To most people, cloud infrastructure means virtualized servers that are pooled for shared usage by applications inside the firewall or available under per-usage pricing schemes on shared public clouds such as Amazon's EC2. Given that Canonical has integrated the open source Eucalyptus cloud management framework into Ubuntu, which gives it the look and feel of EC2 even though it hosts virtual machines on the KVM hypervisor instead of Amazon's variant of Xen, the company is keen on seeing what Ubuntu shops think of all things cloudy.
Only 54 per cent of those polled said they had used some sort of cloud infrastructure, using the widest possible definition for cloud - meaning software as a service (SaaS), platform as a service (PaaS), and infrastructure as a service (IaaS). Some 36 per cent of those who took the Canonical survey said they have not used cloudy stuff, and 10 per cent said they didn't know. (How can you not know?)
Public cloud usage among Ubuntu users was pretty thin, with only 10 per cent saying they have used a public cloud delivering IaaS like EC2 and 62 per cent saying they haven't. Significantly for Canonical, 20 per cent of those polled said they expected to increase their use of cloudy infrastructure in the coming year, and 69 per cent said that they felt that Ubuntu was an appropriate platform on which to deploy clouds. About 7 per cent of Ubuntu shops said they had already made some sort of cloud using the Ubuntu Enterprise Cloud Edition of the operating system.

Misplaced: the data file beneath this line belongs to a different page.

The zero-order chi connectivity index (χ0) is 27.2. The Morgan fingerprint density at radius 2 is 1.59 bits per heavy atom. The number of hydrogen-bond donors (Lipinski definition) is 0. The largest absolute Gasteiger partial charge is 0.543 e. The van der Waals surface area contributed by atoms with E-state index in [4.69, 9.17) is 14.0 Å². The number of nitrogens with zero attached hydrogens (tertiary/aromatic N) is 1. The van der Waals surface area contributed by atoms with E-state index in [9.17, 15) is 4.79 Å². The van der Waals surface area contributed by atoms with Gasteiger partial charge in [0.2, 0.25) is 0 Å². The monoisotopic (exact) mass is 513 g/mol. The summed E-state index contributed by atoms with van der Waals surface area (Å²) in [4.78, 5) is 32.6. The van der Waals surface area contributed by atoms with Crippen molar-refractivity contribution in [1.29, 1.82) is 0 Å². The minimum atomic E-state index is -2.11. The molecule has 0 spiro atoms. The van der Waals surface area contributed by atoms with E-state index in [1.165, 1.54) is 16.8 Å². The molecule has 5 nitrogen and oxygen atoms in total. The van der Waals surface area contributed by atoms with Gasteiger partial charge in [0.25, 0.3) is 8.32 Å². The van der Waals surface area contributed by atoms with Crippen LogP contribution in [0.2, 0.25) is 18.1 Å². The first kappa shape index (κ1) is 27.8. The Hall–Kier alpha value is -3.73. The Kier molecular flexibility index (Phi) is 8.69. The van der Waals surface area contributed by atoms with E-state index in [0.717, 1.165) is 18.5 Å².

About 60 per cent of those polled said private clouds, where companies could secure their data better, were more important than public clouds at their companies, and only 15 per cent said the reverse; 25 percent said they were about equal.
The opportunity seems to be larger for IaaS deployed internally, which is what Canonical is positioning Ubuntu Server Edition 10.04 LTS to do. We'll see how fast companies actually make clouds in their data centers in the next year or so. ®